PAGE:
|Institution:||University of Khartoum|
|Keywords:||Alert Correlation; Collaborative Intrusion Detection; False Alarm Rate;|
|Full text PDF:||http://khartoumspace.uofk.edu/handle/123456789/25985|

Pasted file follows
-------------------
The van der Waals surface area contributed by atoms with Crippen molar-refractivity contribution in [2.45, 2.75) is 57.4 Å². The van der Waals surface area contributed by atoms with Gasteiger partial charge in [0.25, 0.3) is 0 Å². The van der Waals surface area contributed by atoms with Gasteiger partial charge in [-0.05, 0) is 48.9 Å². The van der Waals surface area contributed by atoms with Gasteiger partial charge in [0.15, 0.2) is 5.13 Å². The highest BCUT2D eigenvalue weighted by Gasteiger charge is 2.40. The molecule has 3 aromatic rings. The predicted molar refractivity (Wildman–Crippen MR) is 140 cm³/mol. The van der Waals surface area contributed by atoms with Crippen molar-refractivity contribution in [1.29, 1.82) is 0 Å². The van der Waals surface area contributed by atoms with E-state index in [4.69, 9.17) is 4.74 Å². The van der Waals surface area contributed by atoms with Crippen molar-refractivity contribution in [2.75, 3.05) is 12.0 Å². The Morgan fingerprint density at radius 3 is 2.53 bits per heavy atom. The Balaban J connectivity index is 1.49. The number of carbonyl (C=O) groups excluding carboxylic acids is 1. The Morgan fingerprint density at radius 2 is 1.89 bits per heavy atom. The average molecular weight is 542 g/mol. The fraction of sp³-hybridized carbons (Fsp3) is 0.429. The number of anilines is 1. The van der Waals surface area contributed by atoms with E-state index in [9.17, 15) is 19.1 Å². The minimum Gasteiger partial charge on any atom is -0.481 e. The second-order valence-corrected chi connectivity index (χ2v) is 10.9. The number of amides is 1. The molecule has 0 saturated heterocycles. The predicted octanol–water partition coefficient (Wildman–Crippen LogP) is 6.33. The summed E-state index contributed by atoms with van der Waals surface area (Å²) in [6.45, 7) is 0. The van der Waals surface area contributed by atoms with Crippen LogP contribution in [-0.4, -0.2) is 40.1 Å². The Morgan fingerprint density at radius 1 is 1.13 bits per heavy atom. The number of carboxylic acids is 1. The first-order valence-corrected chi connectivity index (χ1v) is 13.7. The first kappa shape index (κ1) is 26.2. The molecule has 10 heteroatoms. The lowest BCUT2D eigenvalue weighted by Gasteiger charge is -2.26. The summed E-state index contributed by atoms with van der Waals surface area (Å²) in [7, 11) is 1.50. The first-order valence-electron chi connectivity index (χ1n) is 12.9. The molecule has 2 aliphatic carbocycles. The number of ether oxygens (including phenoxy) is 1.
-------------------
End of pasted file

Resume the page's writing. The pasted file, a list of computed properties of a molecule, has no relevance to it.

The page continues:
Many of the weaknesses in traditional intrusion detection systems (IDSs) are due to the lack of collaborations among different detection mechanisms, and between intrusion detection and other network management operations and security mechanisms. Therefore, a collaborative intrusion detection system (CIDS) architecture is introduced. The focus in this thesis is on correlation of collaborative intelligent intrusion detection system (CIIDS) alerts. Automation of alert management and analysis is crucial because of the large number of alerts. Alert correlation analyzes the alerts from one or more collaborative intrusion detection systems and aims to relate different alerts to build a big picture of the attack, thus giving a high-level view of the network security status. The correlation process consists of multiple components, each responsible for a different aspect of the overall correlation goal. The sequential order of the correlation components affects the correlation process performance. Moreover, the performance of the correlation process is significantly affected by the network topology, the characteristics of the attack and the available meta-data. Furthermore, the total time needed for the whole process depends on the number of processed alerts in each component. This thesis presents an innovative alert correlation framework that minimizes the number of processed alerts on each component and thus reducing the correlation processing time. By reordering the components, the introduced correlation model reduces the number of processed alerts as early as possible by discarding the irrelevant, unreal and false alerts in the early phases of the correlation process. A new component, shushing the alerts, is added to deal with the unrelated and false positive alerts. Any alert that is not correlated after being processed by a number of components is deliberately removed. An algorithm for this new component is presented. A modified algorithm for fusing the alerts is outlined. The intruders intention is grouped into attack scenarios and the expert knowledge database is hence updated frequently if needed. Thus, by updating the expert knowledge database, the attack scenarios can be used to detect future attacks. Therefore, by diverting more resources to deal with high risk/priority alerts to be correlated, the effectiveness of alert correlation is significantly improved. DARPA 2000 intrusion detection scenario specific datasets and a testbed network were used to evaluate the innovative alert correlation model. Comparisons with a previous correlation system were performed. The results of processing these datasets and recognizing the attack patterns demonstrated the potential of the improved correlation model and gave favorable results.